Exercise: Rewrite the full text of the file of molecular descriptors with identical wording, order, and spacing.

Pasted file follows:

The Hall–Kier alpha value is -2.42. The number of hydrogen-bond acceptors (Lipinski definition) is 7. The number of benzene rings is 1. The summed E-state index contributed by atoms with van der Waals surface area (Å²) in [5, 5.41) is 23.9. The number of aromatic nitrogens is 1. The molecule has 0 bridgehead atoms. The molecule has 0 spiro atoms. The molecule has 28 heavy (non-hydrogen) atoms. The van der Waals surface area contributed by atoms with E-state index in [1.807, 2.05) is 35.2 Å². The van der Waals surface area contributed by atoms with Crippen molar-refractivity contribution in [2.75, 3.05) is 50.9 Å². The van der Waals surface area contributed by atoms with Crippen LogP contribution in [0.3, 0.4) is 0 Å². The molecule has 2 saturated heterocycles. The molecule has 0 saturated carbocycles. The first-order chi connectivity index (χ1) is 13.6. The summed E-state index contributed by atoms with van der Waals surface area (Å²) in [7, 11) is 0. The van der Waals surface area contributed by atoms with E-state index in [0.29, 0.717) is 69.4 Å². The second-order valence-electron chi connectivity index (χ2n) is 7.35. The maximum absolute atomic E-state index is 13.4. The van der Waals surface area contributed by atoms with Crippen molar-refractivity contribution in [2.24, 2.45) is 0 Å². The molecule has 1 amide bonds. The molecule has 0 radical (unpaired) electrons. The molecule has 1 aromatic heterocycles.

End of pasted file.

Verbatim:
The Hall–Kier alpha value is -2.42. The number of hydrogen-bond acceptors (Lipinski definition) is 7. The number of benzene rings is 1. The summed E-state index contributed by atoms with van der Waals surface area (Å²) in [5, 5.41) is 23.9. The number of aromatic nitrogens is 1. The molecule has 0 bridgehead atoms. The molecule has 0 spiro atoms. The molecule has 28 heavy (non-hydrogen) atoms. The van der Waals surface area contributed by atoms with E-state index in [1.807, 2.05) is 35.2 Å². The van der Waals surface area contributed by atoms with Crippen molar-refractivity contribution in [2.75, 3.05) is 50.9 Å². The van der Waals surface area contributed by atoms with Crippen LogP contribution in [0.3, 0.4) is 0 Å². The molecule has 2 saturated heterocycles. The molecule has 0 saturated carbocycles. The first-order chi connectivity index (χ1) is 13.6. The summed E-state index contributed by atoms with van der Waals surface area (Å²) in [7, 11) is 0. The van der Waals surface area contributed by atoms with E-state index in [0.29, 0.717) is 69.4 Å². The second-order valence-electron chi connectivity index (χ2n) is 7.35. The maximum absolute atomic E-state index is 13.4. The van der Waals surface area contributed by atoms with Crippen molar-refractivity contribution in [2.24, 2.45) is 0 Å². The molecule has 1 amide bonds. The molecule has 0 radical (unpaired) electrons. The molecule has 1 aromatic heterocycles.